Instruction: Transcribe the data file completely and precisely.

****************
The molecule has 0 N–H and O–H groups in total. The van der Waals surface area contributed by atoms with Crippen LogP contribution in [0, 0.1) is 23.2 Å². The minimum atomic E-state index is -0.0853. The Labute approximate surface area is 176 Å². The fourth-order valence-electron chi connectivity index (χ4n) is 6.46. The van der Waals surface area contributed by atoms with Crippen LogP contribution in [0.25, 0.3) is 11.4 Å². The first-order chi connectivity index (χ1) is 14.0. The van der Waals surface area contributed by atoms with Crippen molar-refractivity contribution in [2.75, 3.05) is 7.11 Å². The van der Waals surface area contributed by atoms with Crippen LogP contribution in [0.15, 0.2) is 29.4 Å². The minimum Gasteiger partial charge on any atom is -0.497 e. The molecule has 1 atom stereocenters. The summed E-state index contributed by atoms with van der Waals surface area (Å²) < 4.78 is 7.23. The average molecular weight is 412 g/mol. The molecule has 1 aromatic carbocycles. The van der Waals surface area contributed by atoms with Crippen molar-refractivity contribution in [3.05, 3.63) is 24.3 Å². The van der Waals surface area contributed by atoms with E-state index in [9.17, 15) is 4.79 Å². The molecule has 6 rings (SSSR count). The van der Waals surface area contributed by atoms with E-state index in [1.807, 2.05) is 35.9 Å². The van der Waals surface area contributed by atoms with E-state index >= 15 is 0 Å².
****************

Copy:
The molecule has 0 N–H and O–H groups in total. The van der Waals surface area contributed by atoms with Crippen LogP contribution in [0, 0.1) is 23.2 Å². The minimum atomic E-state index is -0.0853. The Labute approximate surface area is 176 Å². The fourth-order valence-electron chi connectivity index (χ4n) is 6.46. The van der Waals surface area contributed by atoms with Crippen LogP contribution in [0.25, 0.3) is 11.4 Å². The first-order chi connectivity index (χ1) is 14.0. The van der Waals surface area contributed by atoms with Crippen molar-refractivity contribution in [2.75, 3.05) is 7.11 Å². The van der Waals surface area contributed by atoms with Crippen LogP contribution in [0.15, 0.2) is 29.4 Å². The minimum Gasteiger partial charge on any atom is -0.497 e. The molecule has 1 atom stereocenters. The summed E-state index contributed by atoms with van der Waals surface area (Å²) < 4.78 is 7.23. The average molecular weight is 412 g/mol. The molecule has 1 aromatic carbocycles. The van der Waals surface area contributed by atoms with Crippen molar-refractivity contribution in [3.05, 3.63) is 24.3 Å². The van der Waals surface area contributed by atoms with E-state index in [9.17, 15) is 4.79 Å². The molecule has 6 rings (SSSR count). The van der Waals surface area contributed by atoms with E-state index in [1.807, 2.05) is 35.9 Å². The van der Waals surface area contributed by atoms with E-state index >= 15 is 0 Å².